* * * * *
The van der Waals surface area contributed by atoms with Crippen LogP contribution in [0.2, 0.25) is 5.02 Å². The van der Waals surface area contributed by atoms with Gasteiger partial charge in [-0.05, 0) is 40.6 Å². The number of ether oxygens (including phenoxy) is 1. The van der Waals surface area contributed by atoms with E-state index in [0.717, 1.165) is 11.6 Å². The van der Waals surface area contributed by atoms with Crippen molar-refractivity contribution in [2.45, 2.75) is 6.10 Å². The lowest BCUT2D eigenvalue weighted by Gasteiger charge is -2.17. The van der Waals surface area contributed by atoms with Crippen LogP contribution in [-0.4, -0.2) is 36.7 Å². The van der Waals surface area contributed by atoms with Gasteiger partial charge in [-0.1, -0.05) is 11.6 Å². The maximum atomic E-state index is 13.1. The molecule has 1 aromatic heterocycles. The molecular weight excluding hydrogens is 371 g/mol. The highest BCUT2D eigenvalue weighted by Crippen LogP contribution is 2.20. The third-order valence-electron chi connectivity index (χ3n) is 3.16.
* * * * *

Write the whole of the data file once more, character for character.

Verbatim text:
The van der Waals surface area contributed by atoms with Crippen LogP contribution in [0.2, 0.25) is 5.02 Å². The van der Waals surface area contributed by atoms with Gasteiger partial charge in [-0.05, 0) is 40.6 Å². The number of ether oxygens (including phenoxy) is 1. The van der Waals surface area contributed by atoms with E-state index in [0.717, 1.165) is 11.6 Å². The van der Waals surface area contributed by atoms with Crippen molar-refractivity contribution in [2.45, 2.75) is 6.10 Å². The lowest BCUT2D eigenvalue weighted by Gasteiger charge is -2.17. The van der Waals surface area contributed by atoms with Crippen LogP contribution in [-0.4, -0.2) is 36.7 Å². The van der Waals surface area contributed by atoms with Gasteiger partial charge in [-0.1, -0.05) is 11.6 Å². The maximum atomic E-state index is 13.1. The molecule has 1 aromatic heterocycles. The molecular weight excluding hydrogens is 371 g/mol. The highest BCUT2D eigenvalue weighted by Crippen LogP contribution is 2.20. The third-order valence-electron chi connectivity index (χ3n) is 3.16.